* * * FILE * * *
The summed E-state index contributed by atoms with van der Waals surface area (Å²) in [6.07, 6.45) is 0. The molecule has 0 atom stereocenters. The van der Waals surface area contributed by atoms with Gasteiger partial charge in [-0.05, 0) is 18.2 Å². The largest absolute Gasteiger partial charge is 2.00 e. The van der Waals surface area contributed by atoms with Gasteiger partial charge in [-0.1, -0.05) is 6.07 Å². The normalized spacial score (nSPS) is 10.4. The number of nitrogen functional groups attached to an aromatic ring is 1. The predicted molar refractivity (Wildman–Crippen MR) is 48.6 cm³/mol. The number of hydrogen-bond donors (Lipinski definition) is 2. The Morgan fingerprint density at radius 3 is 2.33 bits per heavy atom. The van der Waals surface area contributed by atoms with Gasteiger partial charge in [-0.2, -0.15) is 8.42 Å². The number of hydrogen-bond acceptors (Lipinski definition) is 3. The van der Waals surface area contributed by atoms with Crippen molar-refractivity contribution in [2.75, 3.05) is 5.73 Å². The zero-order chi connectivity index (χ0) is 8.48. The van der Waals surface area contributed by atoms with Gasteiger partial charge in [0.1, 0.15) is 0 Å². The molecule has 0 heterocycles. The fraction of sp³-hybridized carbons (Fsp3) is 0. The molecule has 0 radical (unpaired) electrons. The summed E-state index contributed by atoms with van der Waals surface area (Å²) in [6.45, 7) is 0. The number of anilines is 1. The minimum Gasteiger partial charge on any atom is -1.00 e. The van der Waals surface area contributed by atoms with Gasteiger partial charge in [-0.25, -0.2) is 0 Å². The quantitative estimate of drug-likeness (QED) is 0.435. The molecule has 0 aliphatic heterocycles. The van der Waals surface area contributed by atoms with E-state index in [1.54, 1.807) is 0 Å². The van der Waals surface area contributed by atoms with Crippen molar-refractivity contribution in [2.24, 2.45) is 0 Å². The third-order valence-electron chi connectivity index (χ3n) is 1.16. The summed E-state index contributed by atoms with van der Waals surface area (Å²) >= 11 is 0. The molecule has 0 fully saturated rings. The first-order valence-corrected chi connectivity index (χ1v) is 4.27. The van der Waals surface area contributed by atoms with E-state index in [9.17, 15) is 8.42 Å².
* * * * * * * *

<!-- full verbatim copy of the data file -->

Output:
The summed E-state index contributed by atoms with van der Waals surface area (Å²) in [6.07, 6.45) is 0. The molecule has 0 atom stereocenters. The van der Waals surface area contributed by atoms with Gasteiger partial charge in [-0.05, 0) is 18.2 Å². The largest absolute Gasteiger partial charge is 2.00 e. The van der Waals surface area contributed by atoms with Gasteiger partial charge in [-0.1, -0.05) is 6.07 Å². The normalized spacial score (nSPS) is 10.4. The number of nitrogen functional groups attached to an aromatic ring is 1. The predicted molar refractivity (Wildman–Crippen MR) is 48.6 cm³/mol. The number of hydrogen-bond donors (Lipinski definition) is 2. The Morgan fingerprint density at radius 3 is 2.33 bits per heavy atom. The van der Waals surface area contributed by atoms with Gasteiger partial charge in [-0.2, -0.15) is 8.42 Å². The number of hydrogen-bond acceptors (Lipinski definition) is 3. The van der Waals surface area contributed by atoms with Crippen molar-refractivity contribution in [2.75, 3.05) is 5.73 Å². The zero-order chi connectivity index (χ0) is 8.48. The van der Waals surface area contributed by atoms with Gasteiger partial charge in [0.1, 0.15) is 0 Å². The molecule has 0 heterocycles. The fraction of sp³-hybridized carbons (Fsp3) is 0. The molecule has 0 radical (unpaired) electrons. The summed E-state index contributed by atoms with van der Waals surface area (Å²) in [6.45, 7) is 0. The number of anilines is 1. The minimum Gasteiger partial charge on any atom is -1.00 e. The van der Waals surface area contributed by atoms with Gasteiger partial charge in [-0.25, -0.2) is 0 Å². The quantitative estimate of drug-likeness (QED) is 0.435. The molecule has 0 aliphatic heterocycles. The van der Waals surface area contributed by atoms with E-state index in [1.54, 1.807) is 0 Å². The van der Waals surface area contributed by atoms with Crippen molar-refractivity contribution in [2.24, 2.45) is 0 Å². The third-order valence-electron chi connectivity index (χ3n) is 1.16. The summed E-state index contributed by atoms with van der Waals surface area (Å²) >= 11 is 0. The molecule has 0 fully saturated rings. The first-order valence-corrected chi connectivity index (χ1v) is 4.27. The van der Waals surface area contributed by atoms with E-state index in [9.17, 15) is 8.42 Å².